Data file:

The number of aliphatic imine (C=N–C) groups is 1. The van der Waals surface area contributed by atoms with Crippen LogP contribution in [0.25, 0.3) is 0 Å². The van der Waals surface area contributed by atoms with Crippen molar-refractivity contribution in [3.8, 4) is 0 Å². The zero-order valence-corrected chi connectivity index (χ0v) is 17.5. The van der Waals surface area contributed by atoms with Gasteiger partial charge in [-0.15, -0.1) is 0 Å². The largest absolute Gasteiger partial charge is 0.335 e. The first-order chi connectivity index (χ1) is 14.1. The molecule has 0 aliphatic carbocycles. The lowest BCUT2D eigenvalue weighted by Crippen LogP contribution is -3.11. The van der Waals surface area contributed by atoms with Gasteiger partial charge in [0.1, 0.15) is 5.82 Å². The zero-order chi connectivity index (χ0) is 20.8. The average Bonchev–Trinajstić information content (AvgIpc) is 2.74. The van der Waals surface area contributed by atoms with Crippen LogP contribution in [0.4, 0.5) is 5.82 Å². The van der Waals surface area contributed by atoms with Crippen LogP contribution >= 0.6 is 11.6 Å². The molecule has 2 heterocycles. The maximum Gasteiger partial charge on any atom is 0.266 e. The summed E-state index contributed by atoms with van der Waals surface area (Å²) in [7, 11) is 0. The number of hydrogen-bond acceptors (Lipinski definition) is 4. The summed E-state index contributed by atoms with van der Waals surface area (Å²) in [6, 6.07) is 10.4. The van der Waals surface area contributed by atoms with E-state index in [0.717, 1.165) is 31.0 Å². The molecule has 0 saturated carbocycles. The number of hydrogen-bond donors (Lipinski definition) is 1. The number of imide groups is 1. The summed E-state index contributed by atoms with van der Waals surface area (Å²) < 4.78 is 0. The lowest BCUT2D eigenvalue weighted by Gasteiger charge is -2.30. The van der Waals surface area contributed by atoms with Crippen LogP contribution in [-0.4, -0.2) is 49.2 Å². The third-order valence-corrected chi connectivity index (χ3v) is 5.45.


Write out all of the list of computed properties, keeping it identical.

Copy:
The number of aliphatic imine (C=N–C) groups is 1. The van der Waals surface area contributed by atoms with Crippen LogP contribution in [0.25, 0.3) is 0 Å². The van der Waals surface area contributed by atoms with Crippen molar-refractivity contribution in [3.8, 4) is 0 Å². The zero-order valence-corrected chi connectivity index (χ0v) is 17.5. The van der Waals surface area contributed by atoms with Gasteiger partial charge in [-0.15, -0.1) is 0 Å². The largest absolute Gasteiger partial charge is 0.335 e. The first-order chi connectivity index (χ1) is 14.1. The molecule has 0 aliphatic carbocycles. The lowest BCUT2D eigenvalue weighted by Crippen LogP contribution is -3.11. The van der Waals surface area contributed by atoms with Gasteiger partial charge in [0.1, 0.15) is 5.82 Å². The zero-order chi connectivity index (χ0) is 20.8. The average Bonchev–Trinajstić information content (AvgIpc) is 2.74. The van der Waals surface area contributed by atoms with Crippen LogP contribution in [0.4, 0.5) is 5.82 Å². The van der Waals surface area contributed by atoms with Crippen LogP contribution >= 0.6 is 11.6 Å². The molecule has 2 heterocycles. The maximum Gasteiger partial charge on any atom is 0.266 e. The summed E-state index contributed by atoms with van der Waals surface area (Å²) in [7, 11) is 0. The number of hydrogen-bond acceptors (Lipinski definition) is 4. The summed E-state index contributed by atoms with van der Waals surface area (Å²) in [6, 6.07) is 10.4. The van der Waals surface area contributed by atoms with E-state index in [0.717, 1.165) is 31.0 Å². The molecule has 0 saturated carbocycles. The number of hydrogen-bond donors (Lipinski definition) is 1. The number of imide groups is 1. The summed E-state index contributed by atoms with van der Waals surface area (Å²) < 4.78 is 0. The lowest BCUT2D eigenvalue weighted by Gasteiger charge is -2.30. The van der Waals surface area contributed by atoms with Crippen LogP contribution in [-0.4, -0.2) is 49.2 Å². The third-order valence-corrected chi connectivity index (χ3v) is 5.45.